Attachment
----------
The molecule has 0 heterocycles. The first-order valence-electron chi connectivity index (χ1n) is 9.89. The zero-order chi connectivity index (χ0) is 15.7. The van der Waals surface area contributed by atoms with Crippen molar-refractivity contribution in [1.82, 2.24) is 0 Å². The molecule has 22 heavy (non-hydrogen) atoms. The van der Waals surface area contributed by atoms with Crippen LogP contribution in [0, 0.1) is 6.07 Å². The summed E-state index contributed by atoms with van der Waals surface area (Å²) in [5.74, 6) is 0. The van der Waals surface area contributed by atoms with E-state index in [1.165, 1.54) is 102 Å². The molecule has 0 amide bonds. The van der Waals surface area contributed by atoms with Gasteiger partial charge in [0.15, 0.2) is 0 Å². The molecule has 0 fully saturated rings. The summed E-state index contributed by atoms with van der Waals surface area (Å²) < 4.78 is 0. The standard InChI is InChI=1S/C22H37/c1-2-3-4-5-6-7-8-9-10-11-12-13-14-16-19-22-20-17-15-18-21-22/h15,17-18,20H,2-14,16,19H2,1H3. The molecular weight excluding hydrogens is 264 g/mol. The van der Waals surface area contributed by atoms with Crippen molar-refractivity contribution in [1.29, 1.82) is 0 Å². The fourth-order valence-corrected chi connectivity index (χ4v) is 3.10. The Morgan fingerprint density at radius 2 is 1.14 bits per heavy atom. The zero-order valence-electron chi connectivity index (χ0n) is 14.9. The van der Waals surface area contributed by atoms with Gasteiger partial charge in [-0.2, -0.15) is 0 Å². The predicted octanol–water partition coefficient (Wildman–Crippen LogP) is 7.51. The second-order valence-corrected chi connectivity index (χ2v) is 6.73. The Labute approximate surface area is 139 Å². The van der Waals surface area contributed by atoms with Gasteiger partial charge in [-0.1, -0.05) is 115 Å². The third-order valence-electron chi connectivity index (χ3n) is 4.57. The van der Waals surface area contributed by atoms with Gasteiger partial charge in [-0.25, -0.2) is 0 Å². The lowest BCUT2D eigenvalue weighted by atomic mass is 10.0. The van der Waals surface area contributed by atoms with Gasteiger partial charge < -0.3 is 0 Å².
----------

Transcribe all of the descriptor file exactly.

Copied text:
The molecule has 0 heterocycles. The first-order valence-electron chi connectivity index (χ1n) is 9.89. The zero-order chi connectivity index (χ0) is 15.7. The van der Waals surface area contributed by atoms with Crippen molar-refractivity contribution in [1.82, 2.24) is 0 Å². The molecule has 22 heavy (non-hydrogen) atoms. The van der Waals surface area contributed by atoms with Crippen LogP contribution in [0, 0.1) is 6.07 Å². The summed E-state index contributed by atoms with van der Waals surface area (Å²) in [5.74, 6) is 0. The van der Waals surface area contributed by atoms with E-state index in [1.165, 1.54) is 102 Å². The molecule has 0 amide bonds. The van der Waals surface area contributed by atoms with Gasteiger partial charge in [0.15, 0.2) is 0 Å². The molecule has 0 fully saturated rings. The summed E-state index contributed by atoms with van der Waals surface area (Å²) < 4.78 is 0. The standard InChI is InChI=1S/C22H37/c1-2-3-4-5-6-7-8-9-10-11-12-13-14-16-19-22-20-17-15-18-21-22/h15,17-18,20H,2-14,16,19H2,1H3. The molecular weight excluding hydrogens is 264 g/mol. The van der Waals surface area contributed by atoms with Crippen molar-refractivity contribution in [1.29, 1.82) is 0 Å². The fourth-order valence-corrected chi connectivity index (χ4v) is 3.10. The Morgan fingerprint density at radius 2 is 1.14 bits per heavy atom. The zero-order valence-electron chi connectivity index (χ0n) is 14.9. The van der Waals surface area contributed by atoms with Gasteiger partial charge in [-0.2, -0.15) is 0 Å². The predicted octanol–water partition coefficient (Wildman–Crippen LogP) is 7.51. The second-order valence-corrected chi connectivity index (χ2v) is 6.73. The Labute approximate surface area is 139 Å². The van der Waals surface area contributed by atoms with Gasteiger partial charge in [-0.1, -0.05) is 115 Å². The third-order valence-electron chi connectivity index (χ3n) is 4.57. The van der Waals surface area contributed by atoms with Gasteiger partial charge in [-0.25, -0.2) is 0 Å². The lowest BCUT2D eigenvalue weighted by atomic mass is 10.0. The van der Waals surface area contributed by atoms with Gasteiger partial charge < -0.3 is 0 Å².